HARRISBURG — Municipalities could be tasked with paying a sliding fee for Pennsylvania State Police, factoring in whether it has a local department, its median income and population.
As part of his budget proposal rolled out Tuesday, Gov. Tom Wolf proposed the state government assess a fee on each municipality to be adjusted significantly lower for municipalities paying for their own local departments. Wolf has tried to make state police coverage more equitable in recent years, as 67% of municipalities in the state rely entirely on that force for their local law enforcement.
Per Wolf’s projections, a municipality like Conestoga Township, which has discontinued its regional police coverage in recent years, would pay $7.40 per resident using the proposed formula weighing its income levels, full reliance on state police and population. In contrast, areas like Ephrata and Elizabethtown boroughs, which have their own local police department, would pay $1.85 per resident.
Wolf’s 2017 budget proposal suggested a $25-per-resident flat fee for municipalities that relied on state police. Under that plan, municipalities with local departments wouldn’t pay any additional fees.
Rep. Mike Sturla, D-Lancaster city, has been pushing legislation for more than a decade to levy a fee on municipalities that cut their local police forces to rely entirely on state police. He said he supports Wolf’s proposal.
“The pushback I’ve gotten literally for 20 years has been, ‘You can’t make us pay because you use state police services also,’ ” Sturla said in an interview Tuesday in his Harrisburg office.
“If municipalities that do have a police force have to pay a tiny bit of that in order to get the others to pay the lion’s share, I’m OK with that,” he added.
Although Sturla has been a main proponent for taxing municipalities for relying on state police, much of the rest of Lancaster County’s delegation has opposed it. Almost all of the southern and more rural parts of Lancaster County rely on state police, according to newspaper records, meaning lawmakers from those areas would be asked to further tax their constituents.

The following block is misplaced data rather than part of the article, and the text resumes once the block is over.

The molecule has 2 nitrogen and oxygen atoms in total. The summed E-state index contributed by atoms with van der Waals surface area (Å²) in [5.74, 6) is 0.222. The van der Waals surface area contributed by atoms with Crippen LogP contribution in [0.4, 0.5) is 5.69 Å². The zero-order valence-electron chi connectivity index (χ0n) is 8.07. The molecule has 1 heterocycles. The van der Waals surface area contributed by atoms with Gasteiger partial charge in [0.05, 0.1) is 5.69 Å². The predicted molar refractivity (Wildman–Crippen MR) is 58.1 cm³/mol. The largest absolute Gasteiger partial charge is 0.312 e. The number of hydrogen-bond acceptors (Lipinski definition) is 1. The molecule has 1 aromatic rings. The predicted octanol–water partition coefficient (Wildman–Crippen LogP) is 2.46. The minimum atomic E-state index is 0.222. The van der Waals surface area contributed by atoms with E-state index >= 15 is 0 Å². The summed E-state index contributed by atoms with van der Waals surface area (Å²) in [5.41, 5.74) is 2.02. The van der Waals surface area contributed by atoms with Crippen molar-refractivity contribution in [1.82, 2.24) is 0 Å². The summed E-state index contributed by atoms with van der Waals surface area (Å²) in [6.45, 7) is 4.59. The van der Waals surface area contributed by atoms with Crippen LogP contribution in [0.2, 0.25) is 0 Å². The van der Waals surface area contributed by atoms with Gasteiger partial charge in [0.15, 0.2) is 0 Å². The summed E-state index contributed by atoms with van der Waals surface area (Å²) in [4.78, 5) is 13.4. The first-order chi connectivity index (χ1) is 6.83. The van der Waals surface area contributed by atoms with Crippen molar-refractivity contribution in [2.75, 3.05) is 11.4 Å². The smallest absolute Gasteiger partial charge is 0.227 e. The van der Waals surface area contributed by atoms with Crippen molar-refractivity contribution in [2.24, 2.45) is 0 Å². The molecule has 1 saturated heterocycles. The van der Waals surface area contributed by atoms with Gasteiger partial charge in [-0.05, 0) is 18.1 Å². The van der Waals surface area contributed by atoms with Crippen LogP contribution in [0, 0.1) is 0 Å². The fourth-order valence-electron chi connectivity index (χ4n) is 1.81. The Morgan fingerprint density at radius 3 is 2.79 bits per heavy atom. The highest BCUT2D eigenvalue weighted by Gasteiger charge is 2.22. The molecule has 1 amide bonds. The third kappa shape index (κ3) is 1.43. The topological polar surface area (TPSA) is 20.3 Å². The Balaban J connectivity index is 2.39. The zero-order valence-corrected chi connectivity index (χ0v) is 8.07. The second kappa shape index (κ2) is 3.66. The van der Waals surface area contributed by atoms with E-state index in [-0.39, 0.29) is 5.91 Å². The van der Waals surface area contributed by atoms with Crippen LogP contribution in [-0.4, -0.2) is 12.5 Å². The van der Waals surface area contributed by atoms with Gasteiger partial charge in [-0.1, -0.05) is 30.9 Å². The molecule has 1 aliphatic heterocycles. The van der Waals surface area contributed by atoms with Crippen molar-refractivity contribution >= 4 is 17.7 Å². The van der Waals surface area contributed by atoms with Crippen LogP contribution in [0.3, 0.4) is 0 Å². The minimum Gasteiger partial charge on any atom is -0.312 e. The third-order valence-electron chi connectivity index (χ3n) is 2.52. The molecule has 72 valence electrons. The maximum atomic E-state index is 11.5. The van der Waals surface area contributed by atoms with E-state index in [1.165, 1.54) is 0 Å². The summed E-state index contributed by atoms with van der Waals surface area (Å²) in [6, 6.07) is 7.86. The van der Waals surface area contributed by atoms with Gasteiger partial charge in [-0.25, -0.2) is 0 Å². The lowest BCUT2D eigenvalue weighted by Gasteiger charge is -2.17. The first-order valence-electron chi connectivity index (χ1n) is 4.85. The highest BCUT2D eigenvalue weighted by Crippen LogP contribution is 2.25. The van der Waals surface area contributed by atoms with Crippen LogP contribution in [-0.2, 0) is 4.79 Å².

Sen. Scott Martin, R-Martic Township, who represents the southern half of Lancaster County, has opposed Wolf’s state police fee proposals. His spokesman said Martin wants to receive more details about how the fee would work before deciding whether he supports it. He also has requested new incident data for every municipality in the state, which is not yet available.
House Majority Leader Bryan Cutler, R-Peach Bottom, also has had concerns with the state police fee proposal, noting larger cities including Philadelphia still use a lot of state police resources — totaling $24.59 million per year for Philadelphia alone for its 1.6 million people, on top of the Philadelphia Police Department, according to the governor’s office records.
In comparison, Lancaster County’s state police troop costs $16 million per year to protect its 500,000 residents, in addition to service provided by the local police departments.
Since these concerns have been addressed, Cutler’s office will “take a closer look” at the proposal, his spokesman Mike Straub said in an email.